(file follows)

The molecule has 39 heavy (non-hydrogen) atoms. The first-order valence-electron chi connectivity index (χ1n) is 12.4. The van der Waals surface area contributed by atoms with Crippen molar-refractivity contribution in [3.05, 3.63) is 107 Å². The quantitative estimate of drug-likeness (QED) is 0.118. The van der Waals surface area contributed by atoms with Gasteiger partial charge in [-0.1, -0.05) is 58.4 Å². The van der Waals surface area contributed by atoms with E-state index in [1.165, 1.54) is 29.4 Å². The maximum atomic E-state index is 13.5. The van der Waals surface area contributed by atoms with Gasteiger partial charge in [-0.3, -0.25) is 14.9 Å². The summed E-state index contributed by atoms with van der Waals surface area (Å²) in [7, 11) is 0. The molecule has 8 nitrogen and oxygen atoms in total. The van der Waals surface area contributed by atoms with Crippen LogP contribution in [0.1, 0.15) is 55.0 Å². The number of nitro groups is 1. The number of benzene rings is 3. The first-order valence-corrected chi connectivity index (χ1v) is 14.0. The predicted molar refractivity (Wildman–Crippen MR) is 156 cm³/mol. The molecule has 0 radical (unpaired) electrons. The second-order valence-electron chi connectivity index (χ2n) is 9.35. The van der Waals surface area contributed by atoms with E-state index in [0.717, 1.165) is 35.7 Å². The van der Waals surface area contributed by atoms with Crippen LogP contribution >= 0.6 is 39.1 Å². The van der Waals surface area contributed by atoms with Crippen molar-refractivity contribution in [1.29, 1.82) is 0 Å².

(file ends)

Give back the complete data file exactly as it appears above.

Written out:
The molecule has 39 heavy (non-hydrogen) atoms. The first-order valence-electron chi connectivity index (χ1n) is 12.4. The van der Waals surface area contributed by atoms with Crippen molar-refractivity contribution in [3.05, 3.63) is 107 Å². The quantitative estimate of drug-likeness (QED) is 0.118. The van der Waals surface area contributed by atoms with Gasteiger partial charge in [-0.1, -0.05) is 58.4 Å². The van der Waals surface area contributed by atoms with E-state index in [1.165, 1.54) is 29.4 Å². The maximum atomic E-state index is 13.5. The van der Waals surface area contributed by atoms with Gasteiger partial charge in [-0.3, -0.25) is 14.9 Å². The summed E-state index contributed by atoms with van der Waals surface area (Å²) in [7, 11) is 0. The molecule has 8 nitrogen and oxygen atoms in total. The van der Waals surface area contributed by atoms with Crippen LogP contribution in [0.1, 0.15) is 55.0 Å². The number of nitro groups is 1. The number of benzene rings is 3. The first-order valence-corrected chi connectivity index (χ1v) is 14.0. The predicted molar refractivity (Wildman–Crippen MR) is 156 cm³/mol. The molecule has 0 radical (unpaired) electrons. The second-order valence-electron chi connectivity index (χ2n) is 9.35. The van der Waals surface area contributed by atoms with E-state index in [0.717, 1.165) is 35.7 Å². The van der Waals surface area contributed by atoms with Crippen LogP contribution >= 0.6 is 39.1 Å². The van der Waals surface area contributed by atoms with Crippen molar-refractivity contribution in [1.29, 1.82) is 0 Å².